Cleveland State Vikings Head Coach Gary Waters Becomes Winningest Coach in CSU History

Updated: February 10, 2014

The Cleveland State Vikings defeated Eastern Illinois 82-68 on January 28th, and it marked the 150th victory for head coach Gary Waters, making him the winningest coach in CSU/Fenn College history.

Waters, 62, is in the midst of his eighth season with the Forest Green and White. All he has done is take the Vikings to four 20-win seasons, a Horizon League Tournament Championship and four post-season berths including the 2009 NCAA Tournament, the first for the school since 1986, where they defeated Wake Forest in the first round before losing to Arizona.

In a recent interview when asked about his goals for CSU, Waters said, “We have been consistent in what we have tried to do to bring forth a winning program that can sustain itself. I wanted (the team) to be competitive and be one of the top teams in the Horizon League. We wanted to go to the NCAA Tournament. We have done that and still want to go back there again.”

A long time assistant coach, first at Division II Ferris State and later at Eastern Michigan, Waters got his first head coaching job at Kent State in 1996-97 where he took the Golden Flashes from 9-18 in his first season to two Mid-American Conference tournament titles and a pair of NCAA Tournaments (the first in school history), which included a first-round win over Indiana in 2001. At the end of that season, he moved on to Rutgers, where he had just three winning seasons and an NIT finals appearance to show. He could not take the Scarlet Knights to the upper half of the highly competitive Big East Conference and into the field of 64.

In February 2006, he was at KSU being inducted into the school’s Hall of Fame, but his flight back to New Jersey was delayed and could not get back to the Rutgers’ home game against Marquette. That incident gave the powers a reason to end Waters’ tenure, which they did at the end of the season.

At the same time, Cleveland State Basketball was going through some tough times. From 2003-06 under head coach Mike Garland, the Vikes were 27-60. They gained some relevance when they hired Rollie Massimino in 1996, but could manage only two winning seasons in seven campaigns.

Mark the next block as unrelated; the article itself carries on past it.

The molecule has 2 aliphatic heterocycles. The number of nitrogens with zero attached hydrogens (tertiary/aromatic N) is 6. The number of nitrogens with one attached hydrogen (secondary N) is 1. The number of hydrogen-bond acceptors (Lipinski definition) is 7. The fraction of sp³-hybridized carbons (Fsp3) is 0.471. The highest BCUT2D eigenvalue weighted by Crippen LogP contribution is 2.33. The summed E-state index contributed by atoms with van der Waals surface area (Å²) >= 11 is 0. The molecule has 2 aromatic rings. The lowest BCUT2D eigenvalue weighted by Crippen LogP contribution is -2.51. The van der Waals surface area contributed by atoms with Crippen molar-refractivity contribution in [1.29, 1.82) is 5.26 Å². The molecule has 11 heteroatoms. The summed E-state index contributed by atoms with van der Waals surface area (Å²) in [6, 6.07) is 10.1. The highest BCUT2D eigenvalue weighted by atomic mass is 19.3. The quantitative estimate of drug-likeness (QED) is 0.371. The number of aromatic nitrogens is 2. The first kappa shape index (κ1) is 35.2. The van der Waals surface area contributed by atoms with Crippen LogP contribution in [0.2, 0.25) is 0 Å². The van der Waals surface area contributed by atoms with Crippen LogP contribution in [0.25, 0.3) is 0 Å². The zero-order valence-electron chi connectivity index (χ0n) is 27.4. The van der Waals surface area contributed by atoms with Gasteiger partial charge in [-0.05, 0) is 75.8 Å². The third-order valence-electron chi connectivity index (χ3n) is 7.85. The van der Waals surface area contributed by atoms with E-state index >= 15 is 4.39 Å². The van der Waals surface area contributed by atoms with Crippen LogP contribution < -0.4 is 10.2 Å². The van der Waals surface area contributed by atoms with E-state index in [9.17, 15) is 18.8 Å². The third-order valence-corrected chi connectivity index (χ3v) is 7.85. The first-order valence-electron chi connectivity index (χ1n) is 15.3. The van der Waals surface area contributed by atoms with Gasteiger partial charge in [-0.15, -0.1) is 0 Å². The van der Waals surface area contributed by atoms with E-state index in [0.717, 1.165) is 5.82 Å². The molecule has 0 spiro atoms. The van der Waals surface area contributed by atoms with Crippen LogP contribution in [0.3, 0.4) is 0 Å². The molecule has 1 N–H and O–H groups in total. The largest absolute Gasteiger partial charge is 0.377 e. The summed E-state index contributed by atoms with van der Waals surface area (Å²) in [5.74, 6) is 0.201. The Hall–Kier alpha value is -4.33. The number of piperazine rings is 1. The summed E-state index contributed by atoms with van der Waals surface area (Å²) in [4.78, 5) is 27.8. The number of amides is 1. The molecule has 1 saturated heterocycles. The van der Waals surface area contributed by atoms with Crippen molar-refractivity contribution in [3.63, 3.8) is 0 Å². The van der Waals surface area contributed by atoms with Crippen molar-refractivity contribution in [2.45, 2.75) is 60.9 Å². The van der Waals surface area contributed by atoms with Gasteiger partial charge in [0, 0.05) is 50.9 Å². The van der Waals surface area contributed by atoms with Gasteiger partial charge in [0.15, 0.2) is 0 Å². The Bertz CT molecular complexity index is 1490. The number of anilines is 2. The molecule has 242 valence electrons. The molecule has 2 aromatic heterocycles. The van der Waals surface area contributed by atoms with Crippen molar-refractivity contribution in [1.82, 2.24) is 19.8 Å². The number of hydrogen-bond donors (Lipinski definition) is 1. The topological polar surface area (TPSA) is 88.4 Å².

In the spring of 2006, CSU hired Michael Schwartz as President of the school. Schwartz was the head man at Kent State and gave the blessing to hire Waters. In the summer, some deals were made to buy Garland out of the remaining years of his contract which allowed Waters to come in as the 14th head coach in school history.

From that point on the rest, as they say, is history.

Waters has brought discipline, accountability and self-respect to a team that was lacking those qualities for years. His first season (2006-07) he went 10-21. However, you could see the building blocks starting to be assembled.

With players like J’Nathan Bullock, Cedric Jackson, Chris Moore, D’Aundray Brown, Norris Cole, Chris Moore, Trey Harmon, Anton Grady, Bryn Forbes, Trey Lewis and Jon Harris, CSU has been a consistent winner both on the court and in the classroom.

Like any coach, Waters does have detractors, both with fans and the media, as they see ‘mid-major’ programs like Gonzaga and Butler becoming national powers. Some say, why not CSU, with a facility like the Wolstein Center and new buildings, including dormitories on campus. Many believe they should be right there as well.

Waters does believe he can get the Vikes to The Final Four before his career is over. He said, “If it can happen at those schools it can happen here.”

Before the start of the 2012-13 season, Waters signed a contract extension that will keep his as head man through the 2019 season. He is planning to spend more times with his wife of 38 years, Bernadette, as they have plans to attend the 2016 Summer Olympics in Brazil as well as the major tennis tournaments.

After going 12-18 last season, the Vikings are back challenging for the Horizon League crown, and a large part of that success is because of Gary Waters, who can officially be labeled a “winner” in the eyes of all CSU fans.

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